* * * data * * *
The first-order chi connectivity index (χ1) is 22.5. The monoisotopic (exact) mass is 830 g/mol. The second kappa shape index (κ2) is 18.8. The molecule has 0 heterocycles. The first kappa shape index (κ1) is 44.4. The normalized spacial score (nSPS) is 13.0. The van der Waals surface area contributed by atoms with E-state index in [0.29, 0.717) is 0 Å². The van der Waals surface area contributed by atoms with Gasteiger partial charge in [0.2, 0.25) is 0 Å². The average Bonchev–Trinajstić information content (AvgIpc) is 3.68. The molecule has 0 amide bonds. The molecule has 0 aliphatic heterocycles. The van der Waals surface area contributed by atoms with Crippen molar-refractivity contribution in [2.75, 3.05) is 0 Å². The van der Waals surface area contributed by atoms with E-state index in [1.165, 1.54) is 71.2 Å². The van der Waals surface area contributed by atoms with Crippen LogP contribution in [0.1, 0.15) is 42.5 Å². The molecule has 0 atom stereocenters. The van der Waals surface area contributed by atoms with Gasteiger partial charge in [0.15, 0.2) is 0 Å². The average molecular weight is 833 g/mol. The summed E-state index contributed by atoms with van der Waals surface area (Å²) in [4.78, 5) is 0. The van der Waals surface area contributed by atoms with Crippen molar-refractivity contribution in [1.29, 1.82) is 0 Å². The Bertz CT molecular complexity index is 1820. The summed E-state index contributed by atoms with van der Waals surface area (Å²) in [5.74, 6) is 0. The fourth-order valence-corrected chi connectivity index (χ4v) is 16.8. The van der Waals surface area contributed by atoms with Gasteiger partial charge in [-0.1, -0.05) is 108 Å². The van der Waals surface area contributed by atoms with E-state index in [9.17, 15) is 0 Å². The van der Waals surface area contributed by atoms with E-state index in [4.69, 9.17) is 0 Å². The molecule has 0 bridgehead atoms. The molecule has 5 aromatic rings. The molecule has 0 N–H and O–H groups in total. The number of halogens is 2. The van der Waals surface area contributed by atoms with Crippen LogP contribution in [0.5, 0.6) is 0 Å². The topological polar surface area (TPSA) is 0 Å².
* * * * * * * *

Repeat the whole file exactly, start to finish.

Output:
The first-order chi connectivity index (χ1) is 22.5. The monoisotopic (exact) mass is 830 g/mol. The second kappa shape index (κ2) is 18.8. The molecule has 0 heterocycles. The first kappa shape index (κ1) is 44.4. The normalized spacial score (nSPS) is 13.0. The van der Waals surface area contributed by atoms with E-state index in [0.29, 0.717) is 0 Å². The van der Waals surface area contributed by atoms with Gasteiger partial charge in [0.2, 0.25) is 0 Å². The average Bonchev–Trinajstić information content (AvgIpc) is 3.68. The molecule has 0 amide bonds. The molecule has 0 aliphatic heterocycles. The van der Waals surface area contributed by atoms with Crippen molar-refractivity contribution in [2.75, 3.05) is 0 Å². The van der Waals surface area contributed by atoms with E-state index in [1.165, 1.54) is 71.2 Å². The van der Waals surface area contributed by atoms with Crippen LogP contribution in [0.1, 0.15) is 42.5 Å². The molecule has 0 atom stereocenters. The van der Waals surface area contributed by atoms with Gasteiger partial charge in [0.15, 0.2) is 0 Å². The average molecular weight is 833 g/mol. The summed E-state index contributed by atoms with van der Waals surface area (Å²) in [4.78, 5) is 0. The van der Waals surface area contributed by atoms with Crippen molar-refractivity contribution in [1.29, 1.82) is 0 Å². The Bertz CT molecular complexity index is 1820. The summed E-state index contributed by atoms with van der Waals surface area (Å²) in [5.74, 6) is 0. The fourth-order valence-corrected chi connectivity index (χ4v) is 16.8. The van der Waals surface area contributed by atoms with Gasteiger partial charge in [-0.1, -0.05) is 108 Å². The van der Waals surface area contributed by atoms with E-state index in [9.17, 15) is 0 Å². The van der Waals surface area contributed by atoms with E-state index in [4.69, 9.17) is 0 Å². The molecule has 0 bridgehead atoms. The molecule has 5 aromatic rings. The molecule has 0 N–H and O–H groups in total. The number of halogens is 2. The van der Waals surface area contributed by atoms with Crippen LogP contribution in [0.5, 0.6) is 0 Å². The topological polar surface area (TPSA) is 0 Å².